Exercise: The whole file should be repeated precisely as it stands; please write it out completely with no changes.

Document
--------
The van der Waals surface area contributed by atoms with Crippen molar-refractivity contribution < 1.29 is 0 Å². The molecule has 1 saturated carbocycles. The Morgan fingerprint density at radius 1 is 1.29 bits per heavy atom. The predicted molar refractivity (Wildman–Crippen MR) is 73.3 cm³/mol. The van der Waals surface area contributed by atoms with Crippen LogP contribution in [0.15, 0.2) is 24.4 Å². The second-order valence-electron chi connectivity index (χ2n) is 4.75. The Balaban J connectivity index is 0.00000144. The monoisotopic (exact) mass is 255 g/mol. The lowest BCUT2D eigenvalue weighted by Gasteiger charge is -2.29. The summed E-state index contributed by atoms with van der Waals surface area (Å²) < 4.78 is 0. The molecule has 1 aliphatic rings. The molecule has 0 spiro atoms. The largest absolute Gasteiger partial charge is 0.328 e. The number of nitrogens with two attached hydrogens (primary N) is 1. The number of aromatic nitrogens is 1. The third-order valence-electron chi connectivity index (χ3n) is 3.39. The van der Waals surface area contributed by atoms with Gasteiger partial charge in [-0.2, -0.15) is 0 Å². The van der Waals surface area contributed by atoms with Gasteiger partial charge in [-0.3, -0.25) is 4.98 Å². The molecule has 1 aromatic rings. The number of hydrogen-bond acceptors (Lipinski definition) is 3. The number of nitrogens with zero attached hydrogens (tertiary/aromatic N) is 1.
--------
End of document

The van der Waals surface area contributed by atoms with Crippen molar-refractivity contribution < 1.29 is 0 Å². The molecule has 1 saturated carbocycles. The Morgan fingerprint density at radius 1 is 1.29 bits per heavy atom. The predicted molar refractivity (Wildman–Crippen MR) is 73.3 cm³/mol. The van der Waals surface area contributed by atoms with Crippen LogP contribution in [0.15, 0.2) is 24.4 Å². The second-order valence-electron chi connectivity index (χ2n) is 4.75. The Balaban J connectivity index is 0.00000144. The monoisotopic (exact) mass is 255 g/mol. The lowest BCUT2D eigenvalue weighted by Gasteiger charge is -2.29. The summed E-state index contributed by atoms with van der Waals surface area (Å²) < 4.78 is 0. The molecule has 1 aliphatic rings. The molecule has 0 spiro atoms. The largest absolute Gasteiger partial charge is 0.328 e. The number of nitrogens with two attached hydrogens (primary N) is 1. The number of aromatic nitrogens is 1. The third-order valence-electron chi connectivity index (χ3n) is 3.39. The van der Waals surface area contributed by atoms with Gasteiger partial charge in [-0.2, -0.15) is 0 Å². The van der Waals surface area contributed by atoms with Gasteiger partial charge in [-0.3, -0.25) is 4.98 Å². The molecule has 1 aromatic rings. The number of hydrogen-bond acceptors (Lipinski definition) is 3. The number of nitrogens with zero attached hydrogens (tertiary/aromatic N) is 1.